News Section
Stories from Climate Central's Science Journalists and Content Partners

Will the Real Old Man Winter Please Stand Up?

These are dark days for snow lovers in the Lower 48 states. Snowfall is running below average from coast-to-coast, crippling profits at ski areas, while sparing stressed municipal snow removal budgets. Vail Resorts recently reported that skier visits at its six Colorado resorts are down more than 15 percent from last year, and a lack of natural snow has prevented it from opening the back bowls for the first time in 30 years. In Illinois, where a massive blizzard struck last winter, some communities are searching for places to store hundreds of tons of unused road salt that may be left over from this mild winter.

But a mild start to winter does not guarantee that the entire season will stay that way. In recent days, a growing number of meteorologists have been heralding a long-awaited shift in the weather pattern during the next two weeks that would favor at least somewhat colder and snowier weather in parts of the U.S.

For skiers, snow plow contractors and school kids hoping for a snow day, cold and snowy weather can’t come soon enough.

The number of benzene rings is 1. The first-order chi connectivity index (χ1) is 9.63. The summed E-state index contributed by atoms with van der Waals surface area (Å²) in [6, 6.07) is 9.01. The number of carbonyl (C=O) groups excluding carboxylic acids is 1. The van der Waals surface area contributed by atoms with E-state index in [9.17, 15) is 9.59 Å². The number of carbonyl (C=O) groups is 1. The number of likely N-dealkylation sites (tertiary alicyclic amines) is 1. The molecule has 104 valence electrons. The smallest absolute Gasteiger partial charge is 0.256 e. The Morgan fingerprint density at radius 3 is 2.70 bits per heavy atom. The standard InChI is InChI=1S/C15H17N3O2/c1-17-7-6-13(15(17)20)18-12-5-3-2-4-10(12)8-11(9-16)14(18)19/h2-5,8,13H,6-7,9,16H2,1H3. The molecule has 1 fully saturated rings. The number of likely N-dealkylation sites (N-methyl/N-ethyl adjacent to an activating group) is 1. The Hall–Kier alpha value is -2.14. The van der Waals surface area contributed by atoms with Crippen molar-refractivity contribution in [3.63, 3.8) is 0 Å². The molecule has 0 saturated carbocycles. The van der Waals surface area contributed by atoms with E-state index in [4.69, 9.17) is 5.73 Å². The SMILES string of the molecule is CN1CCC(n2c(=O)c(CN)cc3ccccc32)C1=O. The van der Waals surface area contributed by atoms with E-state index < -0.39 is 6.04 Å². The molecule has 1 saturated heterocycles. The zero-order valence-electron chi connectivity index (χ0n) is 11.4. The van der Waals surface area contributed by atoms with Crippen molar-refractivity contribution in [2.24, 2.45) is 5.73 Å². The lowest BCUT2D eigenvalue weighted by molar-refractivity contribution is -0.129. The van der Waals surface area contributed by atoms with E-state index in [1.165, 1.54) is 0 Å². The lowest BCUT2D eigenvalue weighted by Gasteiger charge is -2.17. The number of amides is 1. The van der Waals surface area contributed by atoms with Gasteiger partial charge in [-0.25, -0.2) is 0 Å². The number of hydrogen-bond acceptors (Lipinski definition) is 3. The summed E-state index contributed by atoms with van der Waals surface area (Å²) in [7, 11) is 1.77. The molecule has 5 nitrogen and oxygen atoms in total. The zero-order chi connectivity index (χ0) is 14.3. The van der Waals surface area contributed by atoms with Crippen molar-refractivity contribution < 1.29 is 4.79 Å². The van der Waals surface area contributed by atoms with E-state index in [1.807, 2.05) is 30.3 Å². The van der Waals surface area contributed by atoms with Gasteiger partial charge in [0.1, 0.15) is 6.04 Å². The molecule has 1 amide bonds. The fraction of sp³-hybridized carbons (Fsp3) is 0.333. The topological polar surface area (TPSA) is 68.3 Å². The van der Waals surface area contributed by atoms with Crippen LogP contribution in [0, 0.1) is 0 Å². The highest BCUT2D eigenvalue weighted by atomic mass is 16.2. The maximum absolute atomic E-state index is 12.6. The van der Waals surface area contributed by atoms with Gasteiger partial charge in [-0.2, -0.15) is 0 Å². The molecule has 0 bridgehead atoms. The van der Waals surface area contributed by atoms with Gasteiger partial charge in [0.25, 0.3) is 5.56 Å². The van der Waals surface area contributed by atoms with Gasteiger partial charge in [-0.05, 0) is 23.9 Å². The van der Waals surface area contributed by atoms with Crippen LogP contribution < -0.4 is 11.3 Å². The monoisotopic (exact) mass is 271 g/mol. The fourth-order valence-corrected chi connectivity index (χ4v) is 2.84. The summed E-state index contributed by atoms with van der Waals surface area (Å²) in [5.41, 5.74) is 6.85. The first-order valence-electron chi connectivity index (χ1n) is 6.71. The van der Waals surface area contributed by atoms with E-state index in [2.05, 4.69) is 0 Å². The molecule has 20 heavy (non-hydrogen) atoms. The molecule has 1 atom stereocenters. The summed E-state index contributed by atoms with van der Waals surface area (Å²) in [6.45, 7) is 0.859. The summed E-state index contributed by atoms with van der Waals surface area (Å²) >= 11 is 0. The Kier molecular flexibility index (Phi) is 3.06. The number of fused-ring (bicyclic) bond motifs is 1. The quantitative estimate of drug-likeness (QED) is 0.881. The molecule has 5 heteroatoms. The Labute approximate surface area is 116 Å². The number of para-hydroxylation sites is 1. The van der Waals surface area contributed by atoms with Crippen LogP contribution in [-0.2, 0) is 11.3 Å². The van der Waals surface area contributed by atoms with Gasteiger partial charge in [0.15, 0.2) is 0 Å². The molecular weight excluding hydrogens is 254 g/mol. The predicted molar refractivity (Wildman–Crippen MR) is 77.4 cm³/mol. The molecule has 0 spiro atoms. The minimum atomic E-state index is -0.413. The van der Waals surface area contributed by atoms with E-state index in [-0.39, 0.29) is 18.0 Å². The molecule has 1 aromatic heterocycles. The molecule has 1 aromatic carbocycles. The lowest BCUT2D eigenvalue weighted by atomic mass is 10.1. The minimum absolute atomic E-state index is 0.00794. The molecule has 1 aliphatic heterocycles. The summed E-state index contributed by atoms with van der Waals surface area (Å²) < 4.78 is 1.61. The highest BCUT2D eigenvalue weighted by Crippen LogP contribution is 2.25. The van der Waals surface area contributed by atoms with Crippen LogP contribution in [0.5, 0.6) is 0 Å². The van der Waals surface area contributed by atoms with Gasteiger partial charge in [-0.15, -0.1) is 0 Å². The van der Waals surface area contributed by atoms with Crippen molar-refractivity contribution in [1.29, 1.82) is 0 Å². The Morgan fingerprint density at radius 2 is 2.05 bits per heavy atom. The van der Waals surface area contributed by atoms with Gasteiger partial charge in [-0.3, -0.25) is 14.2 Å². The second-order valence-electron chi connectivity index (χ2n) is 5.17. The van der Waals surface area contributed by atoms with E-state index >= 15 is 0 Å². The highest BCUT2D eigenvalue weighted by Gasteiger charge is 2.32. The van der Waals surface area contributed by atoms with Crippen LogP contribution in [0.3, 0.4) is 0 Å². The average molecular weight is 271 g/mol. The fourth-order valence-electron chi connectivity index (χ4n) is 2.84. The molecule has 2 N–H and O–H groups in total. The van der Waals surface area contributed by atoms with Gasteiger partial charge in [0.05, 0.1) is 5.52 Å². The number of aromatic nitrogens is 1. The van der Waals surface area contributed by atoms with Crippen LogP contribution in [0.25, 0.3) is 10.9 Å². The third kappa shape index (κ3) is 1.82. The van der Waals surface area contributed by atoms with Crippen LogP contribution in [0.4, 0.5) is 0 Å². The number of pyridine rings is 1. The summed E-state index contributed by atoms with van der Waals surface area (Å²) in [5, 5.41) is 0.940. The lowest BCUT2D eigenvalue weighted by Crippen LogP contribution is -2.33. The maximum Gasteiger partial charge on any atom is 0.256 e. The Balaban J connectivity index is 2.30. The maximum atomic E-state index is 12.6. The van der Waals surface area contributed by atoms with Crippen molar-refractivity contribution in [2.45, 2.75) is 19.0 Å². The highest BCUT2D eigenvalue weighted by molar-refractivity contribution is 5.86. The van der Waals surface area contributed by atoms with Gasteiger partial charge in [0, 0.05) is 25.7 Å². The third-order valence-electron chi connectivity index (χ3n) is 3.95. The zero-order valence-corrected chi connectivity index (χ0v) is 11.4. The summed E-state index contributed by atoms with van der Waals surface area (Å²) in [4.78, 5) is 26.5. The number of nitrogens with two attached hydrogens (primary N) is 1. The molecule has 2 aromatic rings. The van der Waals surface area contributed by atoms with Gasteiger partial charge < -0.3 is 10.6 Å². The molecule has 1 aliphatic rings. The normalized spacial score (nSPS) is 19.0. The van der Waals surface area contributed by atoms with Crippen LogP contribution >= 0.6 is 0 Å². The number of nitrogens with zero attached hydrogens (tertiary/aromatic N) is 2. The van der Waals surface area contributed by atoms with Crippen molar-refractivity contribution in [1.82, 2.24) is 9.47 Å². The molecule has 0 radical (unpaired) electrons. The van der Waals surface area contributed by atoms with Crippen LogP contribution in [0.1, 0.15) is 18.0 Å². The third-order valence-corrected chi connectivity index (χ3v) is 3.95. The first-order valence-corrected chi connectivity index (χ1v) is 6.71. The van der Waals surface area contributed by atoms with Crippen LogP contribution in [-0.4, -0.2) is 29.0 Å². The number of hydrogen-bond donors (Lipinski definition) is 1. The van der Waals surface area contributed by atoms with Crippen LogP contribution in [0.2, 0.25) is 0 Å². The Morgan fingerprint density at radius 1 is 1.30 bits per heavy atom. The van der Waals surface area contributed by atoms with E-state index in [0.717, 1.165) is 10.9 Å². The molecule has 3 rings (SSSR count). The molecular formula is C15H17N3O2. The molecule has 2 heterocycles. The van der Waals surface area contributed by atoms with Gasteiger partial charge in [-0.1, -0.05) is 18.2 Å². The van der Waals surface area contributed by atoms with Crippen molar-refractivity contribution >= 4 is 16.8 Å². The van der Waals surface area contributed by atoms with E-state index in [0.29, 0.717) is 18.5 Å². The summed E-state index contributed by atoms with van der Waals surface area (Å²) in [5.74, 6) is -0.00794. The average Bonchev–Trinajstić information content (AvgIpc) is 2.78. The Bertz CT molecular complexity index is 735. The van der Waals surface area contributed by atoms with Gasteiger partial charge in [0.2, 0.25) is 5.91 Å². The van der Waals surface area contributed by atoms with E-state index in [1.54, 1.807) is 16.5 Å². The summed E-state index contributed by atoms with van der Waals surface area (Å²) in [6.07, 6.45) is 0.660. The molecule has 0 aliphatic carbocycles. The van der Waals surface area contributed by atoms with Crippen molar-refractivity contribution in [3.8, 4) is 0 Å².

Last week, a January heat wave smashed records from North Dakota to California before spreading into the Northeast. At least 1,500 daily record high temperatures were set during the period from January 2-8.

On January 5, it was warmer in Rapid City, S.D., with a high of 73°F, than it was in Miami, where the temperature topped out at 69°F. Mitchell, S.D., reached 68°F, a record high for the month of January.

The warm week followed a practically snowless December for millions of Americans. Buffalo and Syracuse, two cities in New York that typically get slammed by Lake Effect snow events in December, had very little snow. The first inch of snow didn’t fall in Syracuse until December 15, according to the National Weather Service.

The positive phase (left) has higher air pressure in the mid-latitudes than in the Arctic, making for a milder winter for the U.S. The negative phase (right) has higher air pressure over the Arctic, pushing very cold air into the U.S. Credit: NASA. 

With each passing day of bare ground, snow lovers are sliding deeper into depression, and weather-dependent businesses, including the ski industry, are losing more money.

One reason why the weather may be about to turn colder is that the Arctic Oscillation, which is a pattern of atmospheric pressure that helps steer the jet stream in the Northern Hemisphere, is transitioning into a new phase.

When it’s in a “positive phase” as it has been so far this winter, cold air tends to remain bottled up in the Arctic. In fact, the Arctic Oscillation hasn’t just been positive so far this winter — it’s been positively positive, so to speak, with the Arctic Oscillation index reaching its second-highest level on record, dating back to 1950.

This is the opposite of how things were in December 2010 and January 2011, when the Arctic Oscillation was extremely negative and several major snowstorms slammed the Mid-Atlantic and Northeast.